Having a good source of a good orchid medium is essential for success in growing orchids. Many of us use a type of bark for our orchids, which makes sense, since most of them are epiphytes (growing on trees).
Whichever type you choose to use, it is important to make sure you store the bark in a dark dry area.
If the bags are wet, cut them open and allow it to dry, and then re-bag if necessary.
If stored wet, snow mold (Ptychogaster sp.) may contaminate the bag. So avoid purchasing wet bags. Look for white spots on the bark, or in more obvious cases, very fine hair like roots. If the bark has snow mold, do not use it!
I have been battling this for years (with several organic medias), and the results have been devastating. This fungus has roots or mycelia that are saprophytic (feeding on dead plant material or the bark), but can envelop the bark and the whole orchid root system of the orchid, essentially smothering it.
Cattleyas especially will not tolerate snow mold. The roots just die as well as the growth eyes on the rhizomes turn black. Applying fungicides provide little help, so it is best solution is to repot the orchid into fresh media.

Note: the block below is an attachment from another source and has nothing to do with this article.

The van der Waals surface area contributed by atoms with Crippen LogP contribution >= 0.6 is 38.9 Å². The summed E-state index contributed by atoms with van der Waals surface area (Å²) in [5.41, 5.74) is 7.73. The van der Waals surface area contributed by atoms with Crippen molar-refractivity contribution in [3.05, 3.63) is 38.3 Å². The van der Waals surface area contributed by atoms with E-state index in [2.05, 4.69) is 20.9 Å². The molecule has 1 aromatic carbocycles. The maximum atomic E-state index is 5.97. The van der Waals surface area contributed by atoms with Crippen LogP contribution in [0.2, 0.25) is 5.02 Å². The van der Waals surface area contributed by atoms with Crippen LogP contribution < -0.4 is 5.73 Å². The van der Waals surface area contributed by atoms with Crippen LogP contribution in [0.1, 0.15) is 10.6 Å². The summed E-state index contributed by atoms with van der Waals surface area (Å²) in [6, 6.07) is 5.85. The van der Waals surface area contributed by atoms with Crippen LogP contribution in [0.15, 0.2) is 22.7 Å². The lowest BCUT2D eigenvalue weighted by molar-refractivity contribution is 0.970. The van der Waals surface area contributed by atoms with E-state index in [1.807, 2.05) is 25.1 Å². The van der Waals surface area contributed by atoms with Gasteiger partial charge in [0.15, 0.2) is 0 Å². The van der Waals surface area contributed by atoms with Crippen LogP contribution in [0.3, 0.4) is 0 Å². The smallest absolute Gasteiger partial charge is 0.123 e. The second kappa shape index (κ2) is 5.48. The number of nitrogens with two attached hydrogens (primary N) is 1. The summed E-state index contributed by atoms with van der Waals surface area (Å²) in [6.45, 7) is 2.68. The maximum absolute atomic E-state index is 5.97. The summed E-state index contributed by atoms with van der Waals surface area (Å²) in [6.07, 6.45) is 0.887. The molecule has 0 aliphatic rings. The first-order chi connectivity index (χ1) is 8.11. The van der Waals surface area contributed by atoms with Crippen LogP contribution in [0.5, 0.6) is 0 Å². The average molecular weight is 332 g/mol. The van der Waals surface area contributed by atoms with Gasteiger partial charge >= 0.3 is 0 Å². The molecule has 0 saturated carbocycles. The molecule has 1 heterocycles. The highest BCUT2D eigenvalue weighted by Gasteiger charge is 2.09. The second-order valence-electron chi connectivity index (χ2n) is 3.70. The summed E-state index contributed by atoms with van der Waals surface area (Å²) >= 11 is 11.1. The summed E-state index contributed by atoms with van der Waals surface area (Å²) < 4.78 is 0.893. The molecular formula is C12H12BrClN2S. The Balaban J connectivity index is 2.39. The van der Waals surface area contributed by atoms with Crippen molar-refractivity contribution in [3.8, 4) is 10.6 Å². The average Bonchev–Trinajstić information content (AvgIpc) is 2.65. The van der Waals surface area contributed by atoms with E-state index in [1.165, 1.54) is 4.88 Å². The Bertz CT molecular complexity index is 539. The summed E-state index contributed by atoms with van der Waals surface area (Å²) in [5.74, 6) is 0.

I have recently changed to Radiata (Kiwi) Pine Bark from New Zealand, making sure it is stored dry, and so far so good.
I mix six parts of bark, with three parts of #3 perlite, and one part of Pro Mix Peat Moss. I moisten and mix the peat/perlite, then incorporate it to the bark.
This ensures that the peat sticks and is incorporated evenly throughout the mix. This moistened mix can be stored for short periods of time. This is my basic mix, but it should be modified to suit each person’s specific growing conditions.
If this does not work, I’m going back to Blue Rock.
The Windward Orchid Society meets at 7:30 p.m. on the first Wednesday of every month at the King Intermediate School Cafeteria, located at 46-155 Kamehameha Hwy. in Kaneohe.
Become a member
Join the Windward Orchid Society to help promote, educate and show an appreciation of one of the most beautiful and exotic of all plants. The Orchid.